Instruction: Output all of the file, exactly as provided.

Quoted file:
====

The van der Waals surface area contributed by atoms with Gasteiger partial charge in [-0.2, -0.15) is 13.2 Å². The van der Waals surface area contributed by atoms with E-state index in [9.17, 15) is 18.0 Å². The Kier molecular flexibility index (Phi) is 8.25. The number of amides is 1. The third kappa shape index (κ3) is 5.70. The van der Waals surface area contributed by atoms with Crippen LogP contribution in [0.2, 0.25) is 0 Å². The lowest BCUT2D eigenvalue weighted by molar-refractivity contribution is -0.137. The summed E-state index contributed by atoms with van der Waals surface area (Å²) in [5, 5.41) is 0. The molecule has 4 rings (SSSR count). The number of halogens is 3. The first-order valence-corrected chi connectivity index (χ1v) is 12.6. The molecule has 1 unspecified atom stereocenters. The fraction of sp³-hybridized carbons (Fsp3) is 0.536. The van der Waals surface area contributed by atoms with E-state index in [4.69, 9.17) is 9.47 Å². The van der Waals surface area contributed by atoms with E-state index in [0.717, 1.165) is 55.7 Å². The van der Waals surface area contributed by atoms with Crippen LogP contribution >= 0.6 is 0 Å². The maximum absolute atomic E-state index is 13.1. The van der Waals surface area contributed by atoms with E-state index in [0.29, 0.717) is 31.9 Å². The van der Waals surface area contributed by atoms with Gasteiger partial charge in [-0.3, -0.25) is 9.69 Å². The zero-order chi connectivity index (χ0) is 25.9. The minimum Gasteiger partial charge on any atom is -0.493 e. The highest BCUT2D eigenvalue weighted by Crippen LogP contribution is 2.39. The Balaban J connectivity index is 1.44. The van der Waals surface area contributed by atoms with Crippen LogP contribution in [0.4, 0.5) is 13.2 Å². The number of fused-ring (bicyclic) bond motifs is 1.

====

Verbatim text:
The van der Waals surface area contributed by atoms with Gasteiger partial charge in [-0.2, -0.15) is 13.2 Å². The van der Waals surface area contributed by atoms with E-state index in [9.17, 15) is 18.0 Å². The Kier molecular flexibility index (Phi) is 8.25. The number of amides is 1. The third kappa shape index (κ3) is 5.70. The van der Waals surface area contributed by atoms with Crippen LogP contribution in [0.2, 0.25) is 0 Å². The lowest BCUT2D eigenvalue weighted by molar-refractivity contribution is -0.137. The summed E-state index contributed by atoms with van der Waals surface area (Å²) in [5, 5.41) is 0. The molecule has 4 rings (SSSR count). The number of halogens is 3. The first-order valence-corrected chi connectivity index (χ1v) is 12.6. The molecule has 1 unspecified atom stereocenters. The fraction of sp³-hybridized carbons (Fsp3) is 0.536. The van der Waals surface area contributed by atoms with E-state index in [4.69, 9.17) is 9.47 Å². The van der Waals surface area contributed by atoms with E-state index in [0.717, 1.165) is 55.7 Å². The van der Waals surface area contributed by atoms with Crippen LogP contribution >= 0.6 is 0 Å². The maximum absolute atomic E-state index is 13.1. The van der Waals surface area contributed by atoms with E-state index in [0.29, 0.717) is 31.9 Å². The van der Waals surface area contributed by atoms with Gasteiger partial charge in [-0.3, -0.25) is 9.69 Å². The zero-order chi connectivity index (χ0) is 25.9. The minimum Gasteiger partial charge on any atom is -0.493 e. The highest BCUT2D eigenvalue weighted by Crippen LogP contribution is 2.39. The Balaban J connectivity index is 1.44. The van der Waals surface area contributed by atoms with Crippen LogP contribution in [0.4, 0.5) is 13.2 Å². The number of fused-ring (bicyclic) bond motifs is 1.